A Leaner Canvas for UX Projects

Scope Canvas is a free tool made as a backbone and starting point of our UX and Service Design projects. Join the dozens of startups, corporations and non-profits that use it to align their teams and create better products and services.

Download the printable Canvas (v5.0) Book a workshop with us

Scope Canvas is distributed under the license Creative Commons Attribution-ShareAlike 4.0 International.



Scope Canvas is used and taught in dozens of companies, startups and universities.

Don't we have enough Canvases already?

Scope Canvas draws inspiration from other similar frameworks, like the renowned Business Model Canvas, the Project Canvas or the Validation Board. But it satisfies a different purpose: connect user needs with business goals.

It's amazingly easy to disconnect from the people using your product or service. Behind funnels, conversions, KPI's and customer lifecycles, there are human beings with pains, needs and motivations.. We need a tool that serves us as a constant reminder of that.

Scope Canvas, by itself, is just a way to visualize how the core aspects of any UX or Service Design project interact with each other:

This is how a Scope Canvas looks after a session.

Step 1: Prepare the place

Download the Canvas in PDF, print it big (A0 or A1 work best) and attach it to a wall, ideally where you and your team are working. The recommended number of participants is between 3 and 15, but feel free to include every stakeholder whose vision may help the project.

Give your team sticky notes and sharpies. Allow everyone to put notes on the Canvas. The session should feel like a brainstorming: don't censor or pre-filter ideas.

Step 2: Map the project

Any project can be mapped in function of two variables: market maturity and broadness of scope of this particular project and in relation to other parent or sister projects. Both variables help assess the project and set expectations before filling the Scope Canvas.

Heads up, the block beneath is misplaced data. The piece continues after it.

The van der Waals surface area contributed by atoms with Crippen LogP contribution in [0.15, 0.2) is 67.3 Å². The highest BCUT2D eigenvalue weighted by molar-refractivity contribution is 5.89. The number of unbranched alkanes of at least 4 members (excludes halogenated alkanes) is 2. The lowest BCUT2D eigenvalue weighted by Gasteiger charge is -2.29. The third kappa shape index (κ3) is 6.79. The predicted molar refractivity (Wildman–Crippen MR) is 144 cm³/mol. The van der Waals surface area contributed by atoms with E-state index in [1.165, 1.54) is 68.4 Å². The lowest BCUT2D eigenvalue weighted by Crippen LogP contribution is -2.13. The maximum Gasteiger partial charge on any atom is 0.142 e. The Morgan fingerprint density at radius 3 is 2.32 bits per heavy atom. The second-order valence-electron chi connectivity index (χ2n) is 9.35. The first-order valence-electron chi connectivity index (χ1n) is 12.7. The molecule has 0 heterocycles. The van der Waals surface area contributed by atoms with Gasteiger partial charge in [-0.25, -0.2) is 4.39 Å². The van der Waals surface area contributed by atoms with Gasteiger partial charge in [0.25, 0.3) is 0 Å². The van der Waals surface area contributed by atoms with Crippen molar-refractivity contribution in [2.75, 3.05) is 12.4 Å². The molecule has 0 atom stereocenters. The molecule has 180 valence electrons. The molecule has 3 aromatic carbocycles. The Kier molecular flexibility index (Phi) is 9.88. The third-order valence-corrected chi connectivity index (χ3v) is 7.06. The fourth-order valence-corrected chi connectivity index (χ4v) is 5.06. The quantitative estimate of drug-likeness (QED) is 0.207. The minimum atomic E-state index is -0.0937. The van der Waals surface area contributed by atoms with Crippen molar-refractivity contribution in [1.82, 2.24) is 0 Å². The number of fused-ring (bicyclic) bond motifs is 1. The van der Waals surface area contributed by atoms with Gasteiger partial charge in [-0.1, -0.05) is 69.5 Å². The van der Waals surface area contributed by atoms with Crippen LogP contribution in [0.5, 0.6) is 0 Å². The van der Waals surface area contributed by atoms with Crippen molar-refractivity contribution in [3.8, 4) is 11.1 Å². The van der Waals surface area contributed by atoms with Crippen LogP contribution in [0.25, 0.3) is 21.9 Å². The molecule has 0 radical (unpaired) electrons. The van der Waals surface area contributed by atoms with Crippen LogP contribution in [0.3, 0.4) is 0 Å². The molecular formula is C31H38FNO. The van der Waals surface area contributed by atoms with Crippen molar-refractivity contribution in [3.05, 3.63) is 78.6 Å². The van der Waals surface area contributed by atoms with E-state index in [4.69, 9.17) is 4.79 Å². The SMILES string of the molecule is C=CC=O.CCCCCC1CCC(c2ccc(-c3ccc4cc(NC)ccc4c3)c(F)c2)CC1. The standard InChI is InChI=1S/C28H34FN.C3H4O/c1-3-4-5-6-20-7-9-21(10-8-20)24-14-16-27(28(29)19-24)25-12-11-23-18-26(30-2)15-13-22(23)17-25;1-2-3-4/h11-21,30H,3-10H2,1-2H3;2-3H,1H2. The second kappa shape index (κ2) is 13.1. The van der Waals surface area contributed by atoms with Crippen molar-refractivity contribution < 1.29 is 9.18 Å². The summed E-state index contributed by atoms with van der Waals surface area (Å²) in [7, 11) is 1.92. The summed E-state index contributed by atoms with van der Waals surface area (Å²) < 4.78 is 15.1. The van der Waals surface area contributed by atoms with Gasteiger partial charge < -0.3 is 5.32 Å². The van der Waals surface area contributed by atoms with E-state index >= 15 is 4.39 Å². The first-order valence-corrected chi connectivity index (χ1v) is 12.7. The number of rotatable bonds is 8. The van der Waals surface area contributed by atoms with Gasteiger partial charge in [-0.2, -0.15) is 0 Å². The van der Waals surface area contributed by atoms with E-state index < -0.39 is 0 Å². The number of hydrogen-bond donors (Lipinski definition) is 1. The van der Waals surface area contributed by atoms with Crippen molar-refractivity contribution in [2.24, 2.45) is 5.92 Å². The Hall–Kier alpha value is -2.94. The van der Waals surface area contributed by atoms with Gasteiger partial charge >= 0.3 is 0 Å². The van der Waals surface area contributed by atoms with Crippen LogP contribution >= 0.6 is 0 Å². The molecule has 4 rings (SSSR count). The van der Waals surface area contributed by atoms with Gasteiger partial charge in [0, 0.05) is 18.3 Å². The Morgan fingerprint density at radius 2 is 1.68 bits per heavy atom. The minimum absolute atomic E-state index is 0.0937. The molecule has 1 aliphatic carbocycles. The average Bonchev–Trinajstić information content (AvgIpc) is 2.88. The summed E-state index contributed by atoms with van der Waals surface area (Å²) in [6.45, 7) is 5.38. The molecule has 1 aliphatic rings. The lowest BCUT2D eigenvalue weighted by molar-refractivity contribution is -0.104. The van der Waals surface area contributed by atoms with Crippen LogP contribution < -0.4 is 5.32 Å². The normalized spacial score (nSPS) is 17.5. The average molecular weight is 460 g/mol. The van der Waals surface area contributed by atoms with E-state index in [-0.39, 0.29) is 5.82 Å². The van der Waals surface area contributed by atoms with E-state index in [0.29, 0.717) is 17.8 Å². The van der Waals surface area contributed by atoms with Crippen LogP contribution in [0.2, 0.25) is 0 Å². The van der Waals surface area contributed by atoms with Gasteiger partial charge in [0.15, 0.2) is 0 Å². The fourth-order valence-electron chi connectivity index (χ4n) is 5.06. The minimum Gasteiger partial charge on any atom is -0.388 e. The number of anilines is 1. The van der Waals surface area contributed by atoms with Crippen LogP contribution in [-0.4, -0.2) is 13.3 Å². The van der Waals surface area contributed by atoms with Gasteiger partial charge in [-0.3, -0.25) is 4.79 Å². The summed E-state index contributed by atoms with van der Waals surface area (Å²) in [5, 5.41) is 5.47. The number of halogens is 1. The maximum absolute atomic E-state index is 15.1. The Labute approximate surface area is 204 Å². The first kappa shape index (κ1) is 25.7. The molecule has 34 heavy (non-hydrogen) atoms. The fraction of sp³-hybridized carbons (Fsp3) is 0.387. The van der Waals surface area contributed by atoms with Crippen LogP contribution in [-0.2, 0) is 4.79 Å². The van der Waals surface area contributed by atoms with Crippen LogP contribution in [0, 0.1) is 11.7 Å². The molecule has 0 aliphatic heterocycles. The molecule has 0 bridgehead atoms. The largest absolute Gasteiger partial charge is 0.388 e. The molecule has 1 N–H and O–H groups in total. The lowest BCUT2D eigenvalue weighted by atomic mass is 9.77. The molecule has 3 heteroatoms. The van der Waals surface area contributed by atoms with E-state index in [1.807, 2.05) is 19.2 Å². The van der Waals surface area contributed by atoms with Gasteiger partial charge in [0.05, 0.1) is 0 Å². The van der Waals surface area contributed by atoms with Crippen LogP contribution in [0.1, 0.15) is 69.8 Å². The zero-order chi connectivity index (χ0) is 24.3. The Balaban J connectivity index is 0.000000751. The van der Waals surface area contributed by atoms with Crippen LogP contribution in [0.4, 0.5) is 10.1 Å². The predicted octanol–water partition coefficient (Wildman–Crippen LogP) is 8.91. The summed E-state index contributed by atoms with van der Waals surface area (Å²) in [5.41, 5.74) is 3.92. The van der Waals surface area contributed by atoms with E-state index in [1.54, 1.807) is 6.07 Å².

Download and print the following map (or draw it on a board), and have your team locate a point in the map that best reflects the project's current situation.

Step 3: Work through every box

Work through the following boxes with your team. Take your time with each: more than meeting a deadline or ticking all the boxes, it's the discussion and the exchange of points of view that adds the most value to the project. The filling order suggested above is a good place to start, but feel free to start with the box that feels the most natural for you.

Purpose
The world needs this because:

The purpose is at the heart of any project and defines the motivation of your team to venture in the proyect. What makes this worth it for you? What moves and motivates you?

The purpose is always a balance between your goals as an organization and your user needs. It´s added value for everyone.

Examples
Needs
Our users need or want:

The needs of our users They are the next most basic and important step for a successful UX project. What problems or unmet opportunities have the potential to meet ?

At this point it´s where the team will spend more time in the field, researching, talking to users, analyzing data and getting in touch with pains, needs and unmet opportunities.

Examples
Goals
Our goals for this project are:

Now it´s time to get back to the inside of the organization. Ask yourselves what you want to accomplish with this project. What is the reason why you are investing money, time and energy in this? What is the priority for the business?

Objectives can be specific improvements (reducing the time of completing a task, increase conversions) or overall consumer satisfaction. The important is that they must satisfy a concrete need of the organization, and at the same time be measurable.

Examples
Actions
We expect our users to

What specific user actions mean conversion to us? How do we know that users are having their needs met? Both questions need to be answered at the same time: if you only focus on conversion and leave aside user needs, they will abandon your product over time.

The actions are objectively observable, as if you were looking at them through a video camera. They translate into a concrete and direct action executed on the product or service.

Examples
Metrics
We'll know if we're doing well by measuring

What will we measure to know if we are doing fine? Metrics allows us to quantify the return on investment of the UX project for the business.

Metrics can be quantitative or qualitative. Not everything is Analytics and hard data; satisfaction surveys or usability measurement tools such as the SUS can also help. If no existing metric suits your needs, create one.

Focus on measuring the specific success of the UX project, user satisfaction and customer loyalty. Frustrating as it may be, keep your attention on what the project actually is capable of changing. Stay away from Vanity Metrics: those that look good but reflect nothing.

Examples

Contact us

Got feedback, want to tell us about your experience using Scope Canvas or want to know how to get the best of it? Let's talk.

info@continuumhq.co